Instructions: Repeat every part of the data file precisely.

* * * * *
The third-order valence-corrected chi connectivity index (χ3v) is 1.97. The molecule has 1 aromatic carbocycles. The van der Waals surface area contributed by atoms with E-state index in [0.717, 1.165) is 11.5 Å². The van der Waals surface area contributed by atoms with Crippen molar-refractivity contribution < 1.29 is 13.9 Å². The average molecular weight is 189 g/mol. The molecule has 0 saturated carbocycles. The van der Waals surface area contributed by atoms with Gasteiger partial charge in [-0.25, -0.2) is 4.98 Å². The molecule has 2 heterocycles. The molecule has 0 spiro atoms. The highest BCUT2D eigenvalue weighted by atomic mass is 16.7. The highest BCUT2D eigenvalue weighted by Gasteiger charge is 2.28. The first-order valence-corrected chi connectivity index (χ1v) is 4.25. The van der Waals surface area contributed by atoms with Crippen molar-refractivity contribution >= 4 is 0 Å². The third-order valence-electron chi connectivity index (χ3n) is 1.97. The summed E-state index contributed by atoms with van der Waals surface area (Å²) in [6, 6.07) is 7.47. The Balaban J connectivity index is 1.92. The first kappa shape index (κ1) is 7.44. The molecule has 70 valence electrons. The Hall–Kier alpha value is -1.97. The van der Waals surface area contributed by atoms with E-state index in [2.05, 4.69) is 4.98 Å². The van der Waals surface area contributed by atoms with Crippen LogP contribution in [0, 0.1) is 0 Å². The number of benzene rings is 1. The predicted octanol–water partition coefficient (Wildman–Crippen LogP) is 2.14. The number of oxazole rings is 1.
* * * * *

The third-order valence-corrected chi connectivity index (χ3v) is 1.97. The molecule has 1 aromatic carbocycles. The van der Waals surface area contributed by atoms with E-state index in [0.717, 1.165) is 11.5 Å². The van der Waals surface area contributed by atoms with Crippen molar-refractivity contribution < 1.29 is 13.9 Å². The average molecular weight is 189 g/mol. The molecule has 0 saturated carbocycles. The van der Waals surface area contributed by atoms with Gasteiger partial charge in [-0.25, -0.2) is 4.98 Å². The molecule has 2 heterocycles. The molecule has 0 spiro atoms. The highest BCUT2D eigenvalue weighted by atomic mass is 16.7. The highest BCUT2D eigenvalue weighted by Gasteiger charge is 2.28. The first-order valence-corrected chi connectivity index (χ1v) is 4.25. The van der Waals surface area contributed by atoms with Crippen molar-refractivity contribution >= 4 is 0 Å². The third-order valence-electron chi connectivity index (χ3n) is 1.97. The summed E-state index contributed by atoms with van der Waals surface area (Å²) in [6, 6.07) is 7.47. The Balaban J connectivity index is 1.92. The first kappa shape index (κ1) is 7.44. The molecule has 70 valence electrons. The Hall–Kier alpha value is -1.97. The van der Waals surface area contributed by atoms with E-state index in [2.05, 4.69) is 4.98 Å². The van der Waals surface area contributed by atoms with Crippen LogP contribution in [0, 0.1) is 0 Å². The number of benzene rings is 1. The predicted octanol–water partition coefficient (Wildman–Crippen LogP) is 2.14. The number of oxazole rings is 1.